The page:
2. Export the search results from the System Log to a CSV file for further analysis by selecting Download CSV.

When troubleshooting a relatively small number of events, Okta’s System Log may suffice. With any of the prior suggested searches in your search bar, select Advanced Filters.

The debugContext query should appear as the first filter. The search can now be refined by:

  • User Agent (client.userAgent.rawUserAgent)

  • Client IP (client.ipAddress)

  • Client Operating System (client.userAgent.os), or

  • Client Browser (client.userAgent.browser)

  • City (

  • Country (

  • ISP (securityContext.asOrg)

  • Client email address (check “actor.alternateId” or “target.alternateId”)

Place the mouse cursor in “Enter Field Value” and System Log will list all the available results from events in the System Log.NB: these results won’t be limited to the previous conditions in your search. If the number of choices is overwhelming, we recommend exporting the search to a CSV or continuing the search in a SIEM.

We recommend saving relevant searches as a shortcut for future use.

  1. Select Save (it’s next to the search icon).

  2. Give the search a name

  3. The custom report will now be permanently listed at the top-right of Reports > Reports

Common user agents in legacy authentication logs

Here are some common user agent strings from Legacy Authentication events (those with “/sso/wsfed/active" in the requestUri.

User Agent Contains


Common issues and fixes


Exchange Web Services (EWS)

EWS is an API used in Outlook apps that interact with Exchange (mail, calendar, contacts) objects.

Microsoft’s OAuth2-compliant Graph API is subject to licensing restrictions.

NB: Your Okta tenant will not have visibility of EWS authentication events that (a) support basic authentication and (b) authenticate to the domain instead of the domain federated to Okta.

Apple-iPad, Apple-iPhone

Native mail clients on iOS devices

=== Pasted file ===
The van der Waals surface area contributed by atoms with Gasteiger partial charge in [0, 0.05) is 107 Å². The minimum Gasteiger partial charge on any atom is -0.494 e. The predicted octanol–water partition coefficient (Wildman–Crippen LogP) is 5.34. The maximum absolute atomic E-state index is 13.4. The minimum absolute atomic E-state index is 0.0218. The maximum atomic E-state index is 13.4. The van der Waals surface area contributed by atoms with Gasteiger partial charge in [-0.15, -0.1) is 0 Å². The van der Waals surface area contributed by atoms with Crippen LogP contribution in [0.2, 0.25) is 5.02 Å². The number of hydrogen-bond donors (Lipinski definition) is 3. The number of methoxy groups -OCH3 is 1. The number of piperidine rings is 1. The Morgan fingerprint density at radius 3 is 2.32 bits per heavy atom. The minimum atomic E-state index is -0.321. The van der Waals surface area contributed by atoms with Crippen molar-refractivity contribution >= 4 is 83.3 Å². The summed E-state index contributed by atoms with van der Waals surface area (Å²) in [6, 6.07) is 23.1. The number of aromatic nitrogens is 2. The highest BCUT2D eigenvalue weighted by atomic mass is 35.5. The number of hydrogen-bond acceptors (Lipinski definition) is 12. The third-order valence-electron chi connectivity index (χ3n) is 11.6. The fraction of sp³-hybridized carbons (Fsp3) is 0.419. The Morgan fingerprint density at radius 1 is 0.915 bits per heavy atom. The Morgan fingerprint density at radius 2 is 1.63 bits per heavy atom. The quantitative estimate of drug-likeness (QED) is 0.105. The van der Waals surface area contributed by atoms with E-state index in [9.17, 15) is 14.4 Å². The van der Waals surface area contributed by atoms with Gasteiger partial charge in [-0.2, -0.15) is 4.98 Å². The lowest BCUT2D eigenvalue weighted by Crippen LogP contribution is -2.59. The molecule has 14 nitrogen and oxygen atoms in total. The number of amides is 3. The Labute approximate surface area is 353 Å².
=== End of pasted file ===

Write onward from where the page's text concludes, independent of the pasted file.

Apple’s native iOS mail app has supported Modern Authentication since iOS11.3.1 (Sept 2017). If a user’s mail profile was configured prior to this date, the basic authentication profile may remain unchanged and will need to be reset.


Native Android mail client

Android’s native mail client does not support modern authentication. Instruct users to configure Outlook, Gmail or other mobile apps that support modern authentication.

Microsoft Outlook

Outlook for Windows

Outlook 2010 and below on Windows do not support Modern Authentication. Modern Authentication can be enabled on Office 2013 clients by modifying registry keys.


Outlook for Mac

Outlook 2011 and below on MacOS only support Basic Authentication. If newer versions connect using Basic Authentication, the user’s mail profile may need to be reset.

AppleExchangeWebServices CalendarAgent

MacOS Mail and Calendar clients

MacOS Mail did not support modern authentication until version 10.14. Instruct users to upgrade to a more recent version. If a mail profile was manually configured for basic authentication, this mail profile must be removed and a new one established using the “sign-in” workflow in the MacOS Mail client.


Exchange ActiveSync on Android and iOS

Instruct users to configure Outlook, Gmail or other mobile apps that support modern authentication.


Legacy PowerShell client

Instruct admins to upgrade to EXO V2 module to support modern authentication.

ZOOM (usually followed by OS)

Zoom video conferencing 

“Zoom Rooms” offers two authentication profiles to integrate with Exchange Online. Switch from basic authentication to the OAuth 2.0 option. 

An audit of your legacy authentication will undoubtedly unearth various bots and crawlers, BITS jobs and all sorts of other things to make you feel anxious. The whole exercise is a good reminder to monitor logs for red-flags on a semi-regular basis: As you get used to doing this, your muscle memory for these processes will grow, along with your understanding of what “normal” looks like in your environment. Happy hunting!

This article is the first of a three-part series. Our second entry calculates the risks associated with using Microsoft legacy authentication.

Brett Winterford
Regional CSO, Okta APJ
Brett Winterford is the regional Chief Security Officer for Okta in the Asia Pacific and Japan.
He advises business and technology leaders on evolving threats and helps them harness advances in identity technology to drive business outcomes and mitigate risk.
Prior to Okta, Brett held a senior security leadership role at Symantec, and helmed security research, awareness and education at Commonwealth Bank.
Brett is also an award-winning journalist, having long ago been the editor-in-chief of iTnews Australia and a contributor to ZDNet, the Australian Financial Review and the Sydney Morning Herald. Most recently, he was the founding editor of the Srsly Risky Biz newsletter, a companion to the Risky Business podcast, providing the cybersecurity, policy, defense and intelligence communities with a weekly brief of the news that shapes cyber policy.